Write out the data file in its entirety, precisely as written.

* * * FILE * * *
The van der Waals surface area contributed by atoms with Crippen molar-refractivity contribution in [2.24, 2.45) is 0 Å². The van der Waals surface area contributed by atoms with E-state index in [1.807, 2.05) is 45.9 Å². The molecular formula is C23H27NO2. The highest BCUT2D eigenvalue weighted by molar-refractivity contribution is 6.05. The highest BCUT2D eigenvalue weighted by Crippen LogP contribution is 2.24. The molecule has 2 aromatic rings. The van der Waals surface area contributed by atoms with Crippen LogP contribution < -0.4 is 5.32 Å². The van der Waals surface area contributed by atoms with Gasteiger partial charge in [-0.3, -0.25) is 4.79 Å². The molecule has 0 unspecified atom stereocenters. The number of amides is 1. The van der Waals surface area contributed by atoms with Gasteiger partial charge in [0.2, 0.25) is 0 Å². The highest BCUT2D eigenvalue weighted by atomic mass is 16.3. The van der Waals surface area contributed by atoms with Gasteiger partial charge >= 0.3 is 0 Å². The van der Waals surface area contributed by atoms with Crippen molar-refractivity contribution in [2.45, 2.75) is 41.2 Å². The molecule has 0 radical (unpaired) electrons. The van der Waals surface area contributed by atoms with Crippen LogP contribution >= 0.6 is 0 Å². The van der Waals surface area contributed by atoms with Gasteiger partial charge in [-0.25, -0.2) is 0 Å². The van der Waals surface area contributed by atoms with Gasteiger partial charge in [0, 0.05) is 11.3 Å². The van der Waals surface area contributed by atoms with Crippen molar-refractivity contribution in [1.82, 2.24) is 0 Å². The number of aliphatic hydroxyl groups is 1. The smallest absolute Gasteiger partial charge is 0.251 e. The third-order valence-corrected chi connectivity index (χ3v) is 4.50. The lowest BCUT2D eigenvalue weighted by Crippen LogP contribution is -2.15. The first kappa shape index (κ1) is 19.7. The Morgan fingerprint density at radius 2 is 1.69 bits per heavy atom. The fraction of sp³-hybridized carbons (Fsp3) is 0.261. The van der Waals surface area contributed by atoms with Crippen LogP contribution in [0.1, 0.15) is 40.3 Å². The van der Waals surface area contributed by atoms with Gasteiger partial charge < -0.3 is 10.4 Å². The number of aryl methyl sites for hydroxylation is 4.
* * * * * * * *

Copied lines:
The van der Waals surface area contributed by atoms with Crippen molar-refractivity contribution in [2.24, 2.45) is 0 Å². The van der Waals surface area contributed by atoms with E-state index in [1.807, 2.05) is 45.9 Å². The molecular formula is C23H27NO2. The highest BCUT2D eigenvalue weighted by molar-refractivity contribution is 6.05. The highest BCUT2D eigenvalue weighted by Crippen LogP contribution is 2.24. The molecule has 2 aromatic rings. The van der Waals surface area contributed by atoms with Crippen LogP contribution < -0.4 is 5.32 Å². The van der Waals surface area contributed by atoms with Gasteiger partial charge in [-0.3, -0.25) is 4.79 Å². The molecule has 0 unspecified atom stereocenters. The number of amides is 1. The van der Waals surface area contributed by atoms with Gasteiger partial charge in [0.2, 0.25) is 0 Å². The highest BCUT2D eigenvalue weighted by atomic mass is 16.3. The van der Waals surface area contributed by atoms with Gasteiger partial charge >= 0.3 is 0 Å². The van der Waals surface area contributed by atoms with Crippen molar-refractivity contribution in [2.45, 2.75) is 41.2 Å². The molecule has 0 radical (unpaired) electrons. The van der Waals surface area contributed by atoms with Crippen LogP contribution >= 0.6 is 0 Å². The van der Waals surface area contributed by atoms with Gasteiger partial charge in [-0.25, -0.2) is 0 Å². The van der Waals surface area contributed by atoms with Gasteiger partial charge in [0, 0.05) is 11.3 Å². The van der Waals surface area contributed by atoms with Crippen molar-refractivity contribution in [1.82, 2.24) is 0 Å². The number of aliphatic hydroxyl groups is 1. The smallest absolute Gasteiger partial charge is 0.251 e. The third-order valence-corrected chi connectivity index (χ3v) is 4.50. The lowest BCUT2D eigenvalue weighted by Crippen LogP contribution is -2.15. The first kappa shape index (κ1) is 19.7. The Morgan fingerprint density at radius 2 is 1.69 bits per heavy atom. The fraction of sp³-hybridized carbons (Fsp3) is 0.261. The van der Waals surface area contributed by atoms with Crippen LogP contribution in [0.1, 0.15) is 40.3 Å². The van der Waals surface area contributed by atoms with Gasteiger partial charge < -0.3 is 10.4 Å². The number of aryl methyl sites for hydroxylation is 4.